Let me hasten to allay some general concerns.  I am no proposing a disdain and dismissal of one’s past or even current achievements in life.  We are and should be inspired by our past achievements, but should fervently be ever striving for better things ahead, as we live out our purpose in life, as God intents for us to be.

This kind of perspective or life’s attitude, which celebrates past or current achievements, but is never completely content with the now, but reaches for improved and better prospects ahead, through God’s help, to become what God has purposed for one’s life, defies numbing effects of being fixated on past achievements.

For your business or career to improve, you need to vigorously break beyond the familiar.  It’s the familiar that will keep you satisfied with the status quo; and inevitably robe you of the possibilities that are in your future.

The above reference to Paul’s resolve to press toward his future prospects and possibilities in Christ, was his point of departure into the great successes of his latter life, that at the end of his life, he was able to affirmatively say, “I have fought a good fight, I have finished the race, I have kept the faith” (2 Tim. 4:7).

Here are some few closing thoughts:

  • Fear of the unknown has stolen many great dreams of future possibilities.

If Abraham had feared attempting to follow his new prospects in life, history would not have recorded him as the father of the faithful, “By faith Abraham, when called to go to a place he would later receive as his inheritance, obeyed and went, even though he did not know where he was going (Heb. 11:9).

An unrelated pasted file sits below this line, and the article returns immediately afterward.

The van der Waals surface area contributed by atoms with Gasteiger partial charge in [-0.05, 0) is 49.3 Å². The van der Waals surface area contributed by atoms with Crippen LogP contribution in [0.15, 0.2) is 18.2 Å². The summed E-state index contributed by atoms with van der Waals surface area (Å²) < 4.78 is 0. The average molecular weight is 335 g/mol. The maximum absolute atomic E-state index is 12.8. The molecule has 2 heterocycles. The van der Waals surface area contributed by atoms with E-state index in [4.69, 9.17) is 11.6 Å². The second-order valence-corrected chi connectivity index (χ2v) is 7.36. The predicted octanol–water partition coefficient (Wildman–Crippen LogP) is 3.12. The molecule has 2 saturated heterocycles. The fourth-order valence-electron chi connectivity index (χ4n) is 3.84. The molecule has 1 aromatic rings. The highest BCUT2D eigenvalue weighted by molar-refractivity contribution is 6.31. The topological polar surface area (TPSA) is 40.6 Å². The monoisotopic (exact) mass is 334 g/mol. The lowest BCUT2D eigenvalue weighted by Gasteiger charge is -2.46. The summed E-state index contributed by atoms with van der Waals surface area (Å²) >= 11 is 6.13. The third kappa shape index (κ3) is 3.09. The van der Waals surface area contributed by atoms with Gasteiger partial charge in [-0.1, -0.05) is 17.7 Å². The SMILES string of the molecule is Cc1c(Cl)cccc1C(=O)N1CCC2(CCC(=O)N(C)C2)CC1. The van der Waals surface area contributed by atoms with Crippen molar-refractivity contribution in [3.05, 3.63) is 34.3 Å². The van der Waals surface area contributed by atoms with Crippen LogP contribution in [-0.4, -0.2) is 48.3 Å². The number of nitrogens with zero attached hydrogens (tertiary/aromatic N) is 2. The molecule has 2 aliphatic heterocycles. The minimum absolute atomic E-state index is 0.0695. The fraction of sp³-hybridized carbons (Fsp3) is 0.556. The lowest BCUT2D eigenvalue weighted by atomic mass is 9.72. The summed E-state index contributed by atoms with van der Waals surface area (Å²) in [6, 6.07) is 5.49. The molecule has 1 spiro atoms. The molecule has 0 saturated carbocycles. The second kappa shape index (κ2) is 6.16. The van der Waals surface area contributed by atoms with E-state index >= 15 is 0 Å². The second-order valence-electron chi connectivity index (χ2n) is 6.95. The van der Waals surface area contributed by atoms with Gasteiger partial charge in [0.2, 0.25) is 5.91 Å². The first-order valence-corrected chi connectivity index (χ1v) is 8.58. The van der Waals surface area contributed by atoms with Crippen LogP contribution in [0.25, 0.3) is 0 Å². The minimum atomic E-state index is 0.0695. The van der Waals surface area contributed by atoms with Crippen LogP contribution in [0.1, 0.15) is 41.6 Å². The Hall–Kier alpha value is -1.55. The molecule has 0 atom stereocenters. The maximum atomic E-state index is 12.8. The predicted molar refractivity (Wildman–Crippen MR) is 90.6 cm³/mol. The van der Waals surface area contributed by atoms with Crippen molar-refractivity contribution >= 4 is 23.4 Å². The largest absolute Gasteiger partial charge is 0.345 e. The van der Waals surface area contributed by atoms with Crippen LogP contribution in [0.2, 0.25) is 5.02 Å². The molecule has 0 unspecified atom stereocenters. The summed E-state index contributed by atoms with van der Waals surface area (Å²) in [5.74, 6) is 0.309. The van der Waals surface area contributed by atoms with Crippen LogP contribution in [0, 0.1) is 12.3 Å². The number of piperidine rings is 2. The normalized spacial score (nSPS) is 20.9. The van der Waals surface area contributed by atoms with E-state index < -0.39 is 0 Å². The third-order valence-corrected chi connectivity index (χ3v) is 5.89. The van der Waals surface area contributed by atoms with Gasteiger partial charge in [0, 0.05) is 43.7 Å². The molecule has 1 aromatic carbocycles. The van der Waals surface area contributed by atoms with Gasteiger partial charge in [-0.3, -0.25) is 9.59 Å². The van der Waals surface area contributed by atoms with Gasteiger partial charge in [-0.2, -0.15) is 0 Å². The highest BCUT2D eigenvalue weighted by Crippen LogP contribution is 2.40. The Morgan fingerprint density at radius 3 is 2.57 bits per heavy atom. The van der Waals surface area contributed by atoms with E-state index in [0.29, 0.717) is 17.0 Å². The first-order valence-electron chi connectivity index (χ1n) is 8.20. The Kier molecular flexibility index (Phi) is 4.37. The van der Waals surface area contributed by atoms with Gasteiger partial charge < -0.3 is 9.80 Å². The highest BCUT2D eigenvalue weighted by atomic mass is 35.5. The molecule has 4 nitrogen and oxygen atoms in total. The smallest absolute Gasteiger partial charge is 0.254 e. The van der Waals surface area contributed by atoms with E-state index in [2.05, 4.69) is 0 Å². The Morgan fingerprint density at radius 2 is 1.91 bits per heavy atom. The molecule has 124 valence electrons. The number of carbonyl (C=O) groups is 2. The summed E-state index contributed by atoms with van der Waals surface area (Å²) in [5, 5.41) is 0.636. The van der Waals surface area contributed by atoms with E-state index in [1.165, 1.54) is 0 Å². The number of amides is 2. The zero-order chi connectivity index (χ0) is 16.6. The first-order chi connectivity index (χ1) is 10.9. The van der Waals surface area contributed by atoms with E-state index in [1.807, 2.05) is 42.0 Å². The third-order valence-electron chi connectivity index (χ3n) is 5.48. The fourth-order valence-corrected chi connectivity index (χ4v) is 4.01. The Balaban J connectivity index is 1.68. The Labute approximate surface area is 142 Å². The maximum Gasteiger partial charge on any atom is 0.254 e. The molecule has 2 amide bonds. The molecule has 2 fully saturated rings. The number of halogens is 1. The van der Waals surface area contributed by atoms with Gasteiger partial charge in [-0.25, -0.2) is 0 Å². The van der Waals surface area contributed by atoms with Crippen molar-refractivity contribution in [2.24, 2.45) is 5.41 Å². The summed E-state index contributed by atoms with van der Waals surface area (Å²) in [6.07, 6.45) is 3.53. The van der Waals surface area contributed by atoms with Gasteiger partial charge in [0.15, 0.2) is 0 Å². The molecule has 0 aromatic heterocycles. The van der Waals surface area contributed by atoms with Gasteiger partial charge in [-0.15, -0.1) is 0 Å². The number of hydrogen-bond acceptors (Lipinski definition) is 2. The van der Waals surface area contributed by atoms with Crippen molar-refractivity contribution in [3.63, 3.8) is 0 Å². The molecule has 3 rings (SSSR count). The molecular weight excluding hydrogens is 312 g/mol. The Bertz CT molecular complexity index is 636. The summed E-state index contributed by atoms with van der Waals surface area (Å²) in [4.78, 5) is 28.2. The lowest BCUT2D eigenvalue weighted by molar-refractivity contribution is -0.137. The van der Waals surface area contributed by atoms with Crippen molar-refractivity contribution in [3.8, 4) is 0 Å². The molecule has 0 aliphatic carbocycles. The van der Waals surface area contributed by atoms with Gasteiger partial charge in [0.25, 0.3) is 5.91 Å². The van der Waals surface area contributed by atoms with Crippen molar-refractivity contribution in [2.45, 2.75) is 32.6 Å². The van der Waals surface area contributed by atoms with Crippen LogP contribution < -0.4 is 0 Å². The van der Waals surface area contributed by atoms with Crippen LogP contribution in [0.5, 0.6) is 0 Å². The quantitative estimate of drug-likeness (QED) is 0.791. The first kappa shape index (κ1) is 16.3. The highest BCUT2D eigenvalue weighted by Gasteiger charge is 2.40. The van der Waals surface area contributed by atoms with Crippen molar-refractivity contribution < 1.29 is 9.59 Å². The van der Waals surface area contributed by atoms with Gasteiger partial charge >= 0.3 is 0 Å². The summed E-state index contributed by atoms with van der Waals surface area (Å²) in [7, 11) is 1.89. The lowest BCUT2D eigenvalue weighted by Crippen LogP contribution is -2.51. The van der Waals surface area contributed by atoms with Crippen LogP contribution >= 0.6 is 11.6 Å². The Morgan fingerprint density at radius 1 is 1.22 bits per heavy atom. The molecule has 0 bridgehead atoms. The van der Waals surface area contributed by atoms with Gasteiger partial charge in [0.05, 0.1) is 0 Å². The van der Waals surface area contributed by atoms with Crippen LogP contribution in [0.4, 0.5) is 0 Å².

• Contentment with the status quo has closed doors to future successes.

If Moses, who was magnificently blessed as royalty in Pharaoh’s Palace, had remained satisfied with his status as a Prince, which was an enviable position; Israel would have remained in slavery to the Egyptian Government.  But he became the liberator of Israel, “By faith Moses, when he had grown up, refused to be known as the son of Pharaoh’s daughter.  He chose to be mistreated along with the people of God rather than to enjoy the pleasures of sin for a short time.  He regarded disgrace for the sake of Christ as of greater value than the treasures of Egypt, because he was looking ahead to his reward” (Heb. 11:24-26).

  • What will others say about you and your life after you have passed on from this earth?
  • Most importantly, what will God say about you when you have finished your earthly pilgrimage?